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Japanese Prime Minister Shinzo Abe left on Thursday for a four-day visit to the United States, which has attracted extensive attention. The United States has dominated Japan-U.S. relations since the end of the Second World War, and it seems impossible for Japan to influence and even dominate their bilateral relations. However, Japan has indeed done the unthinkable sometimes, especially when it comes to China. |
First, Japan has won the support of the United States by catering to its so-called common values. Japanese leaders have reiterated at Japan-U.S. summits that the two countries “have common interests and values,” in order to influence the United States spiritually. After staging the September 18 Incident in 1931, Japan claimed that its presence in Manchuria could prevent the region from falling under Soviet control, and beguiled the Hoover administration into adopting a policy of appeasement. If Japanese leaders take China as a strategic rival, it is likely to gain U.S. support again through “values diplomacy.”
Second, Japan has influenced U.S. policies by misleading influential U.S. researchers on critical facts. A typical example is a grossly misleading report released by the U.S. Library of Congress in 1996 that said, “On Jan. 14, 1895, the Emperor of Japan issued an edict that the Senkaku Islands belong to Japan.” In fact, there was not such an edict. The Japanese government led by Prime Minister Ito Hirobumi secretly usurped the Senkaku Islands, known as the Diaoyu Islands in China, on Jan. 14, 1895 after winning the First Sino-Japanese War. It was a shame that U.S. experts were misled by Japan.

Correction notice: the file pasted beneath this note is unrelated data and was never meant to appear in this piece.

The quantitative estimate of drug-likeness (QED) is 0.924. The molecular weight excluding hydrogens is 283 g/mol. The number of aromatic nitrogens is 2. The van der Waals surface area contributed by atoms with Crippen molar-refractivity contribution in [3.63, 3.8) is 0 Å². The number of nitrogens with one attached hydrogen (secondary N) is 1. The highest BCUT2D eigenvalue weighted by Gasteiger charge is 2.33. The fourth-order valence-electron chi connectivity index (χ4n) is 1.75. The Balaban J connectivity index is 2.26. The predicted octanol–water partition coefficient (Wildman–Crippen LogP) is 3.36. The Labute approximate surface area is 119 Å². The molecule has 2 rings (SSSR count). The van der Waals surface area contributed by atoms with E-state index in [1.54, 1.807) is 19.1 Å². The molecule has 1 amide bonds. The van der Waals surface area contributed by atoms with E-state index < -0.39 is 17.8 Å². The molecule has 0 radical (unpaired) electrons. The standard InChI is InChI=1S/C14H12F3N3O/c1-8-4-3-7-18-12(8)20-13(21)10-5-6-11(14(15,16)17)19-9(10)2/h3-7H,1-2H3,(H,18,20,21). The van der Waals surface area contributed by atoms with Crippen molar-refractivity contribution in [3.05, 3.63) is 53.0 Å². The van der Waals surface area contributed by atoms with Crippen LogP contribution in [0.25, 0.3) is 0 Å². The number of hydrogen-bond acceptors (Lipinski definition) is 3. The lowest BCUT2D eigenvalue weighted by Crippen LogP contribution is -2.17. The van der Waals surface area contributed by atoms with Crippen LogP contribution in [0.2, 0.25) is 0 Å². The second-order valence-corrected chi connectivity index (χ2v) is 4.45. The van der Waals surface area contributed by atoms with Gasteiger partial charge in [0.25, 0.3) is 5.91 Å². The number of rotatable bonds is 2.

Third, Japan has frequently used the San Francisco Peace Treaty and Japan-U.S. Security Treaty to its advantage. Under Article 3 of the San Francisco Peace Treaty, “Japan will concur in any proposal of the United States to the United Nations to place Nansei Islands south of 29 degrees north latitude….under its trusteeship system, with the United States being the sole administering authority.” The islands under U.S. trusteeship do not include the Diaoyu Islands, but Japan insists the opposite is true. While stressing that there is no dispute over the Diaoyu Islands, Japan has asked the United States to protect it if attacked, showing its great influence over U.S. policies.
Fourth, Japan may take advantage of the current tense situation to make the Diaoyu Islands issue dominate the agenda of the Japan-U.S. summit. If Japan can mislead U.S. President Barack Obama to say that the Japan-U.S. Security Treaty applies to the Diaoyu Islands issue, it will be able to play the U.S. card against China, and create a new obstacle to China-U.S. relations. We will just have to wait and see whether the United States will be misled by Japan again.